"I don't want you to feel worse; I want you to feel better. And the path to feeling better is understanding what the Bible really says about giving and spending. This book will help you do that."-John MacArthur
John MacArthur has written this no-nonsense book to affirm Christ's teaching that "it is more blessed to give than to receive." In this practical, easy-to-read book Christians can find out:
How to give, where to give, and how much to give
Scriptural guidelines for acquiring money and investing it
The right and wrong ways to go about giving
The connection between generous giving and prosperity
Why get-rich-quick schemes like gambling are wrong
"When you give as God has commanded, you will find it liberating, rewarding, joyous, and profoundly enriching"-John MacArthur
Find out in this book how the blessings that go with giving can be yours.
How do companies know how to grow? How can they create products that they are sure customers want to buy? Can innovation be more than a game of hit and miss? Harvard Business School professor Clayton Christensen has the answer. A generation ago, Christensen revolutionized business with his groundbreaking theory of disruptive innovation. Now, he goes further, offering powerful new insights.
After years of research, Christensen has come to one critical conclusion: our long held maxim—that understanding the customer is the crux of innovation—is wrong. Customers don’t buy products or services; they "hire" them to do a job. Understanding customers does not drive innovation success, he argues. Understanding customer jobs does. The "Jobs to Be Done" approach can be seen in some of the world’s most respected companies and fast-growing startups, including Amazon, Intuit, Uber, Airbnb, and Chobani yogurt, to name just a few. But this book is not about celebrating these successes—it’s about predicting new ones.
Christensen contends that by understanding what causes customers to "hire" a product or service, any business can improve its innovation track record, creating products that customers not only want to hire, but that they’ll pay premium prices to bring into their lives. Jobs theory offers new hope for growth to companies frustrated by their hit and miss efforts.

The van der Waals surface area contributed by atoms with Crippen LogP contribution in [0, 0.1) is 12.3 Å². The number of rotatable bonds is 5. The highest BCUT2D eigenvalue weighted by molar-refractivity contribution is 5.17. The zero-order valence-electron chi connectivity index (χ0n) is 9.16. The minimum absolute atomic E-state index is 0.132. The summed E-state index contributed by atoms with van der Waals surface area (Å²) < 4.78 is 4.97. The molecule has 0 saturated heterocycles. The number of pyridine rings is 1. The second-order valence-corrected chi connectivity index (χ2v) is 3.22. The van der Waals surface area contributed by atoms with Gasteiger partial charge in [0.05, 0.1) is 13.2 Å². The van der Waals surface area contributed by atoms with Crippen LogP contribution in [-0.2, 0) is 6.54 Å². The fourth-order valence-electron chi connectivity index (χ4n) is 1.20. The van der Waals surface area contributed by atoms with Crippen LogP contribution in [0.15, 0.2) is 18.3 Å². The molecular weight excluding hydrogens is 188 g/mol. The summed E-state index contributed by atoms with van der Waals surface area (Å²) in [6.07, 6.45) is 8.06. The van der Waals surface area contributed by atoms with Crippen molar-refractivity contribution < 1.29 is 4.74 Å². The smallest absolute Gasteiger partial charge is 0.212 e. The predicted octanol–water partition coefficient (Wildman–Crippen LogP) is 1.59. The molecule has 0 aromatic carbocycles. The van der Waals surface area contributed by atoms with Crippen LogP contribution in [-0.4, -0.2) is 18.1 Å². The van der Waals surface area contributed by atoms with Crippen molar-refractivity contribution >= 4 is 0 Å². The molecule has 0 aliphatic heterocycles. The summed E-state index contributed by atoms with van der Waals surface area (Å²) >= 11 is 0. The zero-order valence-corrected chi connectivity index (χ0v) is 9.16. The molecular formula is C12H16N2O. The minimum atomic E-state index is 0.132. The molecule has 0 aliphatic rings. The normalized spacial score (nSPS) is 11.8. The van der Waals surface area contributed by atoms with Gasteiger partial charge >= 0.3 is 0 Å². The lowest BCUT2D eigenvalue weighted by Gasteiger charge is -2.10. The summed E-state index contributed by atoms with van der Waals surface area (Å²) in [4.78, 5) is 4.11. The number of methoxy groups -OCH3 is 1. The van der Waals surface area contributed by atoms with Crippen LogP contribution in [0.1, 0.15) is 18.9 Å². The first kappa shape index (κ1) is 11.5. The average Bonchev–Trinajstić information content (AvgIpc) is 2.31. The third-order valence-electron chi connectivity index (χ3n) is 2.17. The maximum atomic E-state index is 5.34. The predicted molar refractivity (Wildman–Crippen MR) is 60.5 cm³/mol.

This book carefully lays down Christensen’s provocative framework, providing a comprehensive explanation of the theory and why it is predictive, how to use it in the real world—and, most importantly, how not to squander the insights it provides.
A new van was purchased and fitted out with a bed, typing stand, CB and regular AM-FM radio, specially cut mosquito netting, and a fan. The Institute's charge dictated that I'd see the rural South, not too much of the Interstate/urbanized South. Places like Ville Platte, Louisiana; Ink, Arkansas; Ripley, Mississippi; Pickens, South Carolina; and Fincastle, Virginia. The blessings of this constraint came vividly to mind when my path intersected an Interstate cloverleaf in Georgia — typically crammed with service stations, motels and fast food franchises. Over the door of one eatery hung a banner proclaiming "Join the Fun — Eat and Run." All told, I logged nearly 28,000 miles between May and October, 7977.
I kept an eye out for the little things. Graffiti, for example. In the rest room of a Charlottesville, Virginia, vegetarian restaurant I found: "Mother made me a homosexual." Below, in another's writing, "Fantastic! If I bought her the yarn, would she make me one?" Or signs, like one on a New Orleans building: Straight Business College. And listened for larger themes, not at all certain I could hear them — but knowing that these, too, were a Southern tradition going back at least to the days of Fannie Kemble's Journal of a Residence on a Georgia Plantation in 1838-1839, the powerful attack on slavery, and William Byrd 's History of the Dividing Line Betwixt Virginia and North Carolina, the travel log some assert first described "the good ol' boy."
Early observers thought we'd never make it this far with a regional journal so critical of the powers that be and so preoccupied with the lesser known people, with the struggles and heritage of a culture considered bankrupt by sophisticated America. But, like the South, we have attained a new stability, partly from the spin-off of the media search for Jimmy Carter's South (they have yet to find it) and partly from our appeal to the same hunger for connections to a past, a place, a people, that made Roots a meaningful event for so many.